- Explain the activity challenge by stating the program requirements:
- The program should cause the robot to move forward until its sound sensor detects a hand clap sound. Once this occurs, the robot is to turn to the right, and continue on its way until it hears a second clap, at which time it should turn left and continue on its way.
- First, have students work up the solution in "logic" form, that is, write down the process, step-by-step, on paper, before beginning the NXT brick programming. Refer to the detailed solution program to guide students if they have difficulties.
- Then have groups demonstrate their programmed robots for the rest of the class. Evaluate their success using the rubric provided in the Assessment section.
- At activity end, lead a class discussion during which students share their activity experiences, especially where they encountered any difficulties. Ask the questions provided in the Assessment section.
If the robot does not turn when it hears a clap, as expected, make sure the sensors/motors are connected to the correct ports, and read back through the instructions to make sure all the command properties are set correctly.
Sensory Review: As a class, review all the human senses, and have students create a list of the human sensors for each of the five senses. Then ask student to create a list of robot sensors, and compare each of the robot sensors to a human sensor. Have students share their responses with the class.
Embedded Activity Assessment
Programming Challenge: Expect students to be able to come up with the logic for the program, assemble the program (as shown in the Command by Sound Programming Solution), and successfully demonstrate that it meets the challenge requirements. Use the following rubric to assess their achievements (maximum 40 points):
- The sound sensor was correctly assembled on the robot, following instructions. (5 points)
- The computer program made the robot move forward. (15 points)
- The sound sensor worked as planned, that is, it made the robot turn right, and then continue until it heard the second sound, when it turned left. (20 points)
Closing Discussion: As a class, have students share their activity experiences, especially where they encountered difficulties. Also ask the students:
- What did you learn about programming?
- What are the "stimulus-sensor-coordinator-effector-response" components of this process?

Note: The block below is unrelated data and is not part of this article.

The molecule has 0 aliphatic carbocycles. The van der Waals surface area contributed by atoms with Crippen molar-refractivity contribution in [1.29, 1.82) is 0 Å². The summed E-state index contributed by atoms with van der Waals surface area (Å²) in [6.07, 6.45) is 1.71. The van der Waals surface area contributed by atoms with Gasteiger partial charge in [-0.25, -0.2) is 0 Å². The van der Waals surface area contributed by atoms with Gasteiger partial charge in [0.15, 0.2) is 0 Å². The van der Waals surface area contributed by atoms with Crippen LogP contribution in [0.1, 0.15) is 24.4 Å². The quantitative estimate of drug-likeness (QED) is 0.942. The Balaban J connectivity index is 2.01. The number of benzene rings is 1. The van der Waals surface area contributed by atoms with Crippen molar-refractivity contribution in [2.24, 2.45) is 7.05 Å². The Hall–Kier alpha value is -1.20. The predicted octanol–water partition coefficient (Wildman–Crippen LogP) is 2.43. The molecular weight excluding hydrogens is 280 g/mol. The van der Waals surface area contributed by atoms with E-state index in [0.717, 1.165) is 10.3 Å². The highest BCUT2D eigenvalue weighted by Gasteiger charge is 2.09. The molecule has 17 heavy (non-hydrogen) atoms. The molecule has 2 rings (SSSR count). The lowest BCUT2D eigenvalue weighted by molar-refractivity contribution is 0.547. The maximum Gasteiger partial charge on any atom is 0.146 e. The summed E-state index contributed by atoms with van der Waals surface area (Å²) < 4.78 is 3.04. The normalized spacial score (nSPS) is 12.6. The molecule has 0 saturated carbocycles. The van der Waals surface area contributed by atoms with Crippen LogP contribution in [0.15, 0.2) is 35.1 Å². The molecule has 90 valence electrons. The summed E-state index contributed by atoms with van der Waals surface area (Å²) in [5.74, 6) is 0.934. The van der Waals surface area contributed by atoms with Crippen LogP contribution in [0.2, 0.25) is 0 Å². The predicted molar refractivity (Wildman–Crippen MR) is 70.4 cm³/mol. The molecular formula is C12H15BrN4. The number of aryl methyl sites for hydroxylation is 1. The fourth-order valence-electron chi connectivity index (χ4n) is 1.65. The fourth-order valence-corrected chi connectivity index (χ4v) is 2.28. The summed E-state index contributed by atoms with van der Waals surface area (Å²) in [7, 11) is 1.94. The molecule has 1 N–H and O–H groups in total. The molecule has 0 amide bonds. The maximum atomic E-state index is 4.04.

- What are other examples of similarities between the human senses and robotic sensors?
- What do you want to learn about the sensors beyond this activity?
Conclude by emphasizing to the students that robots use sensors to make decisions about movement and actions, similar to what humans do to control muscles and bodily functions. Engineers are always trying to improve sensors so they function more like the senses in our bodies. Engineers have designed robotic sensors that measure temperature, pressure, etc., similar to what we sense through temperature and pressure sensors in our skin. Engineers often get creative ideas for the design of sensors and robots from studying in great detail the functioning of the human body and brain.
- As necessary, provide more explanatory material for any of the topics using the using the websites listed in the Additional Multimedia Support section.
Additional Multimedia Support
NXT robots and sensors: http://mindstorms.lego.com/en-us/whatisnxt/default.aspx
Women's and Children's Health Network, Kid's Health's How Your Ears Work web page: http://www.cyh.com/HealthTopics/HealthTopicDetailsKids.aspx?p=335&np=152&id=1463
ContributorsSachin Nair, Kalyani Upendram, Satish Nair
Copyright© 2013 by Regents of the University of Colorado; original © 2012 Curators of the University of Missouri
Supporting ProgramGK-12 Program, Computational Neurobiology Center, College of Engineering, University of Missouri
This curriculum was developed under National Science Foundation GK-12 grant no. DGE 0440524. However, these contents do not necessarily represent the policies of the National Science Foundation, and you should not assume endorsement by the federal government.
Last modified: August 29, 2017